Plate tectonics: Do "silent" tremors indicate severe tremors?

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Plate tectonics: Do "silent" tremors indicate severe tremors?
Plate tectonics: Do "silent" tremors indicate severe tremors?

Do "silent" tremors indicate severe tremors?

So-called silent or aseismic tremors - their crustal movements are too slow to trigger measurable seismic waves - probably cause subsequent detectable earthquake swarms. Overall, they probably also increase the pressure on the rock plates involved and could therefore be one of the reasons for severe earthquakes with a magnitude of 8 or 9 on the Richter scale, geologists working with Paul Segall from Stanford University suspect.

The researchers are therefore asking their colleagues worldwide to look for signs of these weak earthquake swarms in order to detect potential geotectonic sources of danger at an early stage. They themselves studied the phenomenon at the Hawaiian volcano Kilauea, under which four aseismic earthquakes took place between 1998 and 2002. They were detected using a dense network of GPS stations around the southern flank of the mountain, which revealed changes in the position of areas of the volcano. One of the silent tremors even reached a magnitude of 5.7 and triggered a movement of 10 centimeters of 2000 cubic kilometers of rock. However, since the movement took place over a period of 48 hours, it went unnoticed by people on site like seismometers.

But within two days, the scientists noted another sixty small tremors with a maximum magnitude of 3 - a sum that is six times as high as under normal conditions. After evaluating the GPS data, Segall and his colleagues came to the conclusion that the silent quake must have triggered these tremors. With the help of the quake swarm, they were then able to pinpoint the epicenter of the aseismic event, which was five miles below Kilauea.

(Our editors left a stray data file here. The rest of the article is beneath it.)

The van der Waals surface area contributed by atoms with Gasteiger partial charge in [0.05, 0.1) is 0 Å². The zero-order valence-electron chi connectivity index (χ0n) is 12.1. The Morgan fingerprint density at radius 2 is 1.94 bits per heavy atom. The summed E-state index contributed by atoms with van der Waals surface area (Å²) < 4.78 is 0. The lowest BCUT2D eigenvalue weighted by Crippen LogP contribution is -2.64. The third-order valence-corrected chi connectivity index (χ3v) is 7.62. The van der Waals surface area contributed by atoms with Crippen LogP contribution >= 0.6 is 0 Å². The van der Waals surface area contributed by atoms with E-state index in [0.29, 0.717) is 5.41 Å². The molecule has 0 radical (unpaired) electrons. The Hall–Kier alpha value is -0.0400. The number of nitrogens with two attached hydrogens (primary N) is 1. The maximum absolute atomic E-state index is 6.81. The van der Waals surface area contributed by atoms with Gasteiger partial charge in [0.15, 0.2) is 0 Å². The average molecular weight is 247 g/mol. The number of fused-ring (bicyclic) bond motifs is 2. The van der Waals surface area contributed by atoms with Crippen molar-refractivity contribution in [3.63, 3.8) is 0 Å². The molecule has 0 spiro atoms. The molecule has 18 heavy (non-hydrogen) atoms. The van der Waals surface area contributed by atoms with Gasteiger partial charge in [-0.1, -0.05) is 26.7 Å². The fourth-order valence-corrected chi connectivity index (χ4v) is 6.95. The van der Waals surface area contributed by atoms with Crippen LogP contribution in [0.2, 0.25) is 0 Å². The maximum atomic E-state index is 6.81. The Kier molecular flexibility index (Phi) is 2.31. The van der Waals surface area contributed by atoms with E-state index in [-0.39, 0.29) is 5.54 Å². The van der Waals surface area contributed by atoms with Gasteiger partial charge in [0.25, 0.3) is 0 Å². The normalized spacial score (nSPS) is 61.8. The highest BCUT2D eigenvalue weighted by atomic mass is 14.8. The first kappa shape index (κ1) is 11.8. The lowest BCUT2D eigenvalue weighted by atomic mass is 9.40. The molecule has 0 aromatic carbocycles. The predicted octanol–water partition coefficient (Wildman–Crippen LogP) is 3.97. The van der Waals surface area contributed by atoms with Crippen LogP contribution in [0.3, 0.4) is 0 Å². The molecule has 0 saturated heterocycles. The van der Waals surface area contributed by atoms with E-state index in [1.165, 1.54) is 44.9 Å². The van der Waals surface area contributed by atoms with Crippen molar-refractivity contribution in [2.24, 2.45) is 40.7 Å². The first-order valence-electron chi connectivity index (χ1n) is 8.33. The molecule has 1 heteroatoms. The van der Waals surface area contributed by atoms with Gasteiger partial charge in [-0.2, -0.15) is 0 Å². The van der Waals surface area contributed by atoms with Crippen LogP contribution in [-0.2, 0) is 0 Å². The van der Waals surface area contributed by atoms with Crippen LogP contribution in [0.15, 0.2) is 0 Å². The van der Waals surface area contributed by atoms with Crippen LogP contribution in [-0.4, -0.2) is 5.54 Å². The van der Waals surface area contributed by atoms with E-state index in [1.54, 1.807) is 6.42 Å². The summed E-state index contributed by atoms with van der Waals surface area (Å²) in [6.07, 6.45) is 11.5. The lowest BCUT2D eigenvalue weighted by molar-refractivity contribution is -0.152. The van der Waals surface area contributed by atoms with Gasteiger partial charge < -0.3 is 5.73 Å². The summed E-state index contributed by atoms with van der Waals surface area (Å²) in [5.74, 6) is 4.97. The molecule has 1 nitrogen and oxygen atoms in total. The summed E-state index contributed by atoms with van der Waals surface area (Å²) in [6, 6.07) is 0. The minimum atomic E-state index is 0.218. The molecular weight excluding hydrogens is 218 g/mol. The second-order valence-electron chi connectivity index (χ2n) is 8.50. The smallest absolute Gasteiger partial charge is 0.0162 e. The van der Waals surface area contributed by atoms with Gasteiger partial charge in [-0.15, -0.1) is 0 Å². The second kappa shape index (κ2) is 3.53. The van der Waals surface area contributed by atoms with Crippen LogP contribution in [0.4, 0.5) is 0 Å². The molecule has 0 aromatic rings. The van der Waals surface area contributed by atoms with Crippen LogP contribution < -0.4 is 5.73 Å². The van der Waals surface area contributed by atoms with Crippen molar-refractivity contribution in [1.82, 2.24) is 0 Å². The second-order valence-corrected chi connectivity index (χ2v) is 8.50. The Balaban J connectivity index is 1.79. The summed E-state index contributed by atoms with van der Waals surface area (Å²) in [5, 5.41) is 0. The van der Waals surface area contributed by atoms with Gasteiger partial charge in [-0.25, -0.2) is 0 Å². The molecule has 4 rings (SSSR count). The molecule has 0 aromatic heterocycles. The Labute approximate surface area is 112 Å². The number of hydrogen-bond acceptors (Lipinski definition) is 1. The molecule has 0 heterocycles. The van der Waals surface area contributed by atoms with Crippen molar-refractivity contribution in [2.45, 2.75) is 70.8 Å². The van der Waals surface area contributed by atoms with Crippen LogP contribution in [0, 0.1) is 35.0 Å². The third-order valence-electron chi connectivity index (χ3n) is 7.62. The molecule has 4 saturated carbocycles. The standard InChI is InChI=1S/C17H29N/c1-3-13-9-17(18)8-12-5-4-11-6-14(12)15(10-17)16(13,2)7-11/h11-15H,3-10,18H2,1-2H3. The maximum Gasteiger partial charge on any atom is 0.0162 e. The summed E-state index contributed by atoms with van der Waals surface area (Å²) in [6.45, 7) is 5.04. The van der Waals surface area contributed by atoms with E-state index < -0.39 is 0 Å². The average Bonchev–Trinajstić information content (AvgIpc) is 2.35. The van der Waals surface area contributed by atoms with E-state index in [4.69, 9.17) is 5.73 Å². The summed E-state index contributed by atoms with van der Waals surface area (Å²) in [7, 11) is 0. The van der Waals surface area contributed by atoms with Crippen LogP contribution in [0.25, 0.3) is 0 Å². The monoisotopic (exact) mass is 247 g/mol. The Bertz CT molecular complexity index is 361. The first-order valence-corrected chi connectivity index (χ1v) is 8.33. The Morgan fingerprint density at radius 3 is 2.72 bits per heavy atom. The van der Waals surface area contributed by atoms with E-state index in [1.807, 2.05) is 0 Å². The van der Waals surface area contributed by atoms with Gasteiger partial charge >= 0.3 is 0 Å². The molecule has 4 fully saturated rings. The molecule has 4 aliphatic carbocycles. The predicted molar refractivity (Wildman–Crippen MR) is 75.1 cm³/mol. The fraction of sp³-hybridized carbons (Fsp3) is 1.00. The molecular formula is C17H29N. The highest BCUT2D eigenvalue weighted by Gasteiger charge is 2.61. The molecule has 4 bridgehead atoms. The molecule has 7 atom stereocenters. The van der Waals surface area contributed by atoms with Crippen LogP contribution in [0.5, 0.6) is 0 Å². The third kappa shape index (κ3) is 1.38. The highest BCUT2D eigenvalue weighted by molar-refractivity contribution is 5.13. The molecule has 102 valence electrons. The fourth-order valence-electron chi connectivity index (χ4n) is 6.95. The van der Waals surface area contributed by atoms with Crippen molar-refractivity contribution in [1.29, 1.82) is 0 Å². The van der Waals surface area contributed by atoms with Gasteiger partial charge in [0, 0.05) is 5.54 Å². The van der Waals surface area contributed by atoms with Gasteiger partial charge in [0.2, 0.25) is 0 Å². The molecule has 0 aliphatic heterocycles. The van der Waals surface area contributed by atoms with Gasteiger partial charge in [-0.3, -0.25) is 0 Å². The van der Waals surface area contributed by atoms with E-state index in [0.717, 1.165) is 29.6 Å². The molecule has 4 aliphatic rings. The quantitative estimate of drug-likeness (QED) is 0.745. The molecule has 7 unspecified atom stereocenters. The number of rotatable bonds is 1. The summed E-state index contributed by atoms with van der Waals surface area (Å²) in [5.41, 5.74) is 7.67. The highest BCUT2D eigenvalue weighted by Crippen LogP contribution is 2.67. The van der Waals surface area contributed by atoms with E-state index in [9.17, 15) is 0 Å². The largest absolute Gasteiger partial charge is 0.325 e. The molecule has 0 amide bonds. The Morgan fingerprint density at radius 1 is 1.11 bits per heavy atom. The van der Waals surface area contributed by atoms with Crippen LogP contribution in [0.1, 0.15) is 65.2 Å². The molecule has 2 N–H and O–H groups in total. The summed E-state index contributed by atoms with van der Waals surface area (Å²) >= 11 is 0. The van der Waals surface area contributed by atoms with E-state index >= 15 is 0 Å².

With the help of these findings, the researchers now want to find out to what extent the silent tremors contribute to the build-up of pressure at plate boundaries and can therefore be a contributor to severe earthquakes. It is possible that the magnitude of silent tremors increases during an earthquake cycle between two severe tremors with the increasing tension of the rock packages, so that this could also be used to predict how far the cycle has progressed. It is also to be clarified whether silent tremors show a regularity in their strength like "normal" tremors. These follow a magnitude 6 earthquake, about ten magnitude 5, a hundred magnitude 4, and so on.

Quiet earthquakes have recently been detected along various subduction zones, for example in the north-west Pacific, off Japan and Mexico. At least off the American Pacific coast, they return at regular 14-month intervals and this periodicity raises hopes that severe earthquakes in the region can be better predicted. Silent earthquakes can sometimes last up to two weeks before the movement of the crustal parts comes to a standstill.

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